Yesterday Garmin reported their third-quarter 2016 results, which were better than expected and showed an increase in consolidated revenues of 6% to $722 million. Four of Garmin's business lines increased in aggregate by almost 25%, these being the fitness, outdoor, marine and aviation product ranges. The fifth product, automobiles, showed a decline of 21%. Overall, Garmin expanded its gross margin to over 56% and widened the operating margin to 22%, but the automobiles line shows a gross margin of 44% and an operating profit of 12%. These numbers are holding the company back because the automobiles division accounts for some 30% of total company revenue; but has been under intense pressure for most of the decade as the influx of smartphones and cars equipped with onboard navigation has hurt sales. As part of the results, Garmin updated its guidance for the full year, revising up its growth figures for the fitness, outdoors, marine and aviation divisions but still expecting a full year decline in automobile revenue by 17%. In other words, Garmin's non-auto products are outperforming its expectations set three months ago. The company is now forecasting full year revenue of $2.95 billion, up from the previous estimate of $2.9 billion, with an increase of operating income from $550 million to $580 million.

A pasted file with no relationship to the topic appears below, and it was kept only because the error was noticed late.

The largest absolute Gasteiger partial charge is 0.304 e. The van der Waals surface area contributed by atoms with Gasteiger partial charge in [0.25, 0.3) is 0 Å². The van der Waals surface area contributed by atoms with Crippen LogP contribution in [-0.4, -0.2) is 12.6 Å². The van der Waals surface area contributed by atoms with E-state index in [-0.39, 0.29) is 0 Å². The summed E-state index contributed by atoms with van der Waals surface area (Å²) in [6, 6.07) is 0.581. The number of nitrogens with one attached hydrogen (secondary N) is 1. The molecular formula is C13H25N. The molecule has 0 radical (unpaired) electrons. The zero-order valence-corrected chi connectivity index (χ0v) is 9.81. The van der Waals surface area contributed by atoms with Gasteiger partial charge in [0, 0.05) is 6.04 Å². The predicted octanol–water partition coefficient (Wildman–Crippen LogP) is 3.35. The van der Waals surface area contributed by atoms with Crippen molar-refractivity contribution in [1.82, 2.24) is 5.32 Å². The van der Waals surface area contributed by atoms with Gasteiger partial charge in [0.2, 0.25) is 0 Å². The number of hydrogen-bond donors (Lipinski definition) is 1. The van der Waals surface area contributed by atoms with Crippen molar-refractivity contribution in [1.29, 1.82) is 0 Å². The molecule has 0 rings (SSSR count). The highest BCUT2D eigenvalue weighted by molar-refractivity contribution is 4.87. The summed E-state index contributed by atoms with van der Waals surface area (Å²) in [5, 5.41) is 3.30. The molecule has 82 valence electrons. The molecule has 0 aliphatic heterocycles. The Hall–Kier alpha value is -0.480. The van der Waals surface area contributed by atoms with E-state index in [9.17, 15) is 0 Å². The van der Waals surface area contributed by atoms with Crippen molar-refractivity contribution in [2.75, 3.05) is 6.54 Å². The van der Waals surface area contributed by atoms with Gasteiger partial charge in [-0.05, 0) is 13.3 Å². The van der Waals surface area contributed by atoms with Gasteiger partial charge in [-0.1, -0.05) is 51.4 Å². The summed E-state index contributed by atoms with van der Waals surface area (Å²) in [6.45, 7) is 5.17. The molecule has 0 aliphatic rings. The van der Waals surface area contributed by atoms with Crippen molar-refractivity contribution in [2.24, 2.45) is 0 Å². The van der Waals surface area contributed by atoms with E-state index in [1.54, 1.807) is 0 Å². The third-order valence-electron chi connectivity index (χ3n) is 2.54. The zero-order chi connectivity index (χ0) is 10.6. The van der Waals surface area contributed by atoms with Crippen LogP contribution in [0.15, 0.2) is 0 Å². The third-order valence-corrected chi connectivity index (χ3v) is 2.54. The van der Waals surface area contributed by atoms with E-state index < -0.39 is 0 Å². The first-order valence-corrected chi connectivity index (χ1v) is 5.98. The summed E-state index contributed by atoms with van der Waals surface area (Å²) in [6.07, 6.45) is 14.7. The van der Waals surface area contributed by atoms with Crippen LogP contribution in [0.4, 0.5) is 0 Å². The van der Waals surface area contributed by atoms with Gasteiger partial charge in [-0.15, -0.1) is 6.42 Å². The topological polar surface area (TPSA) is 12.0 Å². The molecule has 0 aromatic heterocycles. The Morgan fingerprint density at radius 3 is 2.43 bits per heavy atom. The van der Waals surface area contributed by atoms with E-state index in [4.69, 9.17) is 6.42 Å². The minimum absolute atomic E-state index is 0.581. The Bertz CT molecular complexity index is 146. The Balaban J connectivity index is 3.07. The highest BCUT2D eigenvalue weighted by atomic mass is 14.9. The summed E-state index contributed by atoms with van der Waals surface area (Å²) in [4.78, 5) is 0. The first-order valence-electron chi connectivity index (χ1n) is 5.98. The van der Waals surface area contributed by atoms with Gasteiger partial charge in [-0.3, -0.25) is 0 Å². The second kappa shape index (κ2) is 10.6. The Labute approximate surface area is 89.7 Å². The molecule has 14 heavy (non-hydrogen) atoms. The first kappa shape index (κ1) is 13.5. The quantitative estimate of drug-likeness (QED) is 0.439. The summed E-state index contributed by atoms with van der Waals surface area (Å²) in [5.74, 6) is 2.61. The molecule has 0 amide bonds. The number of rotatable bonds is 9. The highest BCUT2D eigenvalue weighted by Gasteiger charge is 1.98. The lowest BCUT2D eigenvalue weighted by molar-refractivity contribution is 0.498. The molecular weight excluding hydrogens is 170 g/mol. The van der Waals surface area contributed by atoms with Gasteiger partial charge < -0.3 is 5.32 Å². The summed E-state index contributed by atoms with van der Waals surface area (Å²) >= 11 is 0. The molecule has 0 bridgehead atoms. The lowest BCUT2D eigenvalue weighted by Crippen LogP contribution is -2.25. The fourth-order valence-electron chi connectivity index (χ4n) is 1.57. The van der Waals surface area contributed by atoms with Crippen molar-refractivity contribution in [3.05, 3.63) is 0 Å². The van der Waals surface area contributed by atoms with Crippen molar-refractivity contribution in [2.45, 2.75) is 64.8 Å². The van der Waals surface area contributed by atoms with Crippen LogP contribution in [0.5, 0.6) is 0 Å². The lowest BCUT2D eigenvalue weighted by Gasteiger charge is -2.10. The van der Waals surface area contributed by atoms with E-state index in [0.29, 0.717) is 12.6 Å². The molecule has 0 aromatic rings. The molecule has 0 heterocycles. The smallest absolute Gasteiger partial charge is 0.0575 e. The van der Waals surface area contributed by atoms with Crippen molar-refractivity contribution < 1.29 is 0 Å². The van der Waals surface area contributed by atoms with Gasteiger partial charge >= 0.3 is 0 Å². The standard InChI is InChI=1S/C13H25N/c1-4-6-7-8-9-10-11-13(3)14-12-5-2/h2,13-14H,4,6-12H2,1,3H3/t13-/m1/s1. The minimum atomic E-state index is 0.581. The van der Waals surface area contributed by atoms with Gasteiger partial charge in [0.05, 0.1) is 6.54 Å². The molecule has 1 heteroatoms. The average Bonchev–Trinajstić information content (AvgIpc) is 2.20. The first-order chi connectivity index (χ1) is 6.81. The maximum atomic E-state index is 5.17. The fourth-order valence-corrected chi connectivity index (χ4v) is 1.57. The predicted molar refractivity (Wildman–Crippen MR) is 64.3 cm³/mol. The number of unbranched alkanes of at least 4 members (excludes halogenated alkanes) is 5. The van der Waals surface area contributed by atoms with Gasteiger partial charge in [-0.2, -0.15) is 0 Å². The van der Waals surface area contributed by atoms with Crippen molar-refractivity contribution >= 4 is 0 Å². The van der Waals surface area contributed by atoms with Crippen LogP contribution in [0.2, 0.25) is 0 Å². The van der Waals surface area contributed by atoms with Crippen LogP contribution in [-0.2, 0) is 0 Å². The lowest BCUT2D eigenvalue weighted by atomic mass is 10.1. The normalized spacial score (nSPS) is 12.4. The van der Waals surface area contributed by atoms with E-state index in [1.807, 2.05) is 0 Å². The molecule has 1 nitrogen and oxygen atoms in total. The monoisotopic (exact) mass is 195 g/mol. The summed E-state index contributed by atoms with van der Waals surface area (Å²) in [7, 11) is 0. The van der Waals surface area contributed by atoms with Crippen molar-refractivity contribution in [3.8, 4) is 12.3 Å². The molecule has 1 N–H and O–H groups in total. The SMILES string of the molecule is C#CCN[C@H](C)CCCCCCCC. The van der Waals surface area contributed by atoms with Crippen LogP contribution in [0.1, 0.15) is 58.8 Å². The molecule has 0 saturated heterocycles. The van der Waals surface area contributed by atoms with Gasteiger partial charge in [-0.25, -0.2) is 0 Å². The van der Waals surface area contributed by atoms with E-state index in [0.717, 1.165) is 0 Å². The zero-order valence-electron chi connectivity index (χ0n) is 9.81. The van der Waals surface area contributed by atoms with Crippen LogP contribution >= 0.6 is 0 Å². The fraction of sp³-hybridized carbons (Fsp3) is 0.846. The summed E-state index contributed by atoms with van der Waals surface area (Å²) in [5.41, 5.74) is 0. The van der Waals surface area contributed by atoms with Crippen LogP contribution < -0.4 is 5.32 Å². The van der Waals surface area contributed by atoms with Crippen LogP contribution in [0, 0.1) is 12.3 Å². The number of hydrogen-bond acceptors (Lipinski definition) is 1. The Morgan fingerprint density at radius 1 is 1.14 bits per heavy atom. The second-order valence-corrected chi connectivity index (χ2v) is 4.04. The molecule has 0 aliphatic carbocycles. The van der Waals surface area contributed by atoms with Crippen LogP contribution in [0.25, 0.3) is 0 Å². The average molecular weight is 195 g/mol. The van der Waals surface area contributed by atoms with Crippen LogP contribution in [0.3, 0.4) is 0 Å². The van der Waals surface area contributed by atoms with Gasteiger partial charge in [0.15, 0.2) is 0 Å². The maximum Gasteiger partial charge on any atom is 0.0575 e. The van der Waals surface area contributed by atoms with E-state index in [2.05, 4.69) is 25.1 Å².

Whilst the overall numbers make for interesting reading, investors are particularly interested in the trend showing how the company is becoming increasingly less reliant on the automobile sector. During the quarter, Garmin launched a number of new products but the only automobile one is a dashcam unit. Elsewhere, it released the Forerunner 35 and vívofit jr fitness devices, plus the fēnix Chronos premium smartwatch. For 2015, the automobile division accounted for 39% of total revenue: Garmin's change in focus is helping drive profits. Increased excitement in how Garmin has and is set to continue to change its business has pushed the stock price to a one year high because investors believe there is more to come.
Looking to the fitness activity tracker market, Garmin may have enjoyed success but is still trailing the market leader, Fitbit, although it outsells Jawbone. However, the company sells more wearable devices than any Android Wear manufacturer and more than Samsung. In an emerging and difficult market the company has significantly grown market share. With a recognisable brand and some sharp looking products, it appears that investors recognize the potential in the company.